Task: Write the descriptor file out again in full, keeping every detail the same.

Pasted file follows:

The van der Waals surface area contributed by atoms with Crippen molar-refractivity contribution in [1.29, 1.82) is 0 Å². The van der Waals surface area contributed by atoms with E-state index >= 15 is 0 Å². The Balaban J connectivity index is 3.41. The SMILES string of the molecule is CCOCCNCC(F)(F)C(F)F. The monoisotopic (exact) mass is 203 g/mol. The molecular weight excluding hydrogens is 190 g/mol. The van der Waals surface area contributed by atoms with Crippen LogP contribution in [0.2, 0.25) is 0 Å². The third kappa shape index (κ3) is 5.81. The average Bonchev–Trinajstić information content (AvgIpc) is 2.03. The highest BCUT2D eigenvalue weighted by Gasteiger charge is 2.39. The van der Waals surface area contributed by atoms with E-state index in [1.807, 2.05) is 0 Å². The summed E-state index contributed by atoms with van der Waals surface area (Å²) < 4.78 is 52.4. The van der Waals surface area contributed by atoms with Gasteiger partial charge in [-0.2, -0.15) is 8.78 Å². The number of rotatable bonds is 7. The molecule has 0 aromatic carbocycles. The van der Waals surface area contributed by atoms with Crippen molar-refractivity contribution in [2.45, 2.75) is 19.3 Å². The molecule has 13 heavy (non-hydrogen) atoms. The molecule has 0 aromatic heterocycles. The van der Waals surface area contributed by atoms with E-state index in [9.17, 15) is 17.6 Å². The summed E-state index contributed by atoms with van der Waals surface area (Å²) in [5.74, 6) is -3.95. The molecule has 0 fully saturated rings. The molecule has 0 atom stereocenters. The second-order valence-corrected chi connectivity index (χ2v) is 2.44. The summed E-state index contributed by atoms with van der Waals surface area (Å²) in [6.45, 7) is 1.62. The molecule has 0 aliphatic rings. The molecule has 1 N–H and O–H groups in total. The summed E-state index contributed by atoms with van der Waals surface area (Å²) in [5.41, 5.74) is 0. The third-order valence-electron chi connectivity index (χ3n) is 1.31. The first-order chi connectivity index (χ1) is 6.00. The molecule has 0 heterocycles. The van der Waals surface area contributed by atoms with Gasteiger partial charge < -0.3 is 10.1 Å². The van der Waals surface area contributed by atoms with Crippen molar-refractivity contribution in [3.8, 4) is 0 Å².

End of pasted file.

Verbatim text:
The van der Waals surface area contributed by atoms with Crippen molar-refractivity contribution in [1.29, 1.82) is 0 Å². The van der Waals surface area contributed by atoms with E-state index >= 15 is 0 Å². The Balaban J connectivity index is 3.41. The SMILES string of the molecule is CCOCCNCC(F)(F)C(F)F. The monoisotopic (exact) mass is 203 g/mol. The molecular weight excluding hydrogens is 190 g/mol. The van der Waals surface area contributed by atoms with Crippen LogP contribution in [0.2, 0.25) is 0 Å². The third kappa shape index (κ3) is 5.81. The average Bonchev–Trinajstić information content (AvgIpc) is 2.03. The highest BCUT2D eigenvalue weighted by Gasteiger charge is 2.39. The van der Waals surface area contributed by atoms with E-state index in [1.807, 2.05) is 0 Å². The summed E-state index contributed by atoms with van der Waals surface area (Å²) < 4.78 is 52.4. The van der Waals surface area contributed by atoms with Gasteiger partial charge in [-0.2, -0.15) is 8.78 Å². The number of rotatable bonds is 7. The molecule has 0 aromatic carbocycles. The van der Waals surface area contributed by atoms with Crippen molar-refractivity contribution in [2.45, 2.75) is 19.3 Å². The molecule has 13 heavy (non-hydrogen) atoms. The molecule has 0 aromatic heterocycles. The van der Waals surface area contributed by atoms with E-state index in [9.17, 15) is 17.6 Å². The summed E-state index contributed by atoms with van der Waals surface area (Å²) in [5.74, 6) is -3.95. The molecule has 0 fully saturated rings. The molecule has 0 atom stereocenters. The second-order valence-corrected chi connectivity index (χ2v) is 2.44. The summed E-state index contributed by atoms with van der Waals surface area (Å²) in [6.45, 7) is 1.62. The molecule has 0 aliphatic rings. The molecule has 1 N–H and O–H groups in total. The summed E-state index contributed by atoms with van der Waals surface area (Å²) in [5.41, 5.74) is 0. The third-order valence-electron chi connectivity index (χ3n) is 1.31. The first-order chi connectivity index (χ1) is 6.00. The molecule has 0 heterocycles. The van der Waals surface area contributed by atoms with Gasteiger partial charge < -0.3 is 10.1 Å². The van der Waals surface area contributed by atoms with Crippen molar-refractivity contribution in [3.8, 4) is 0 Å².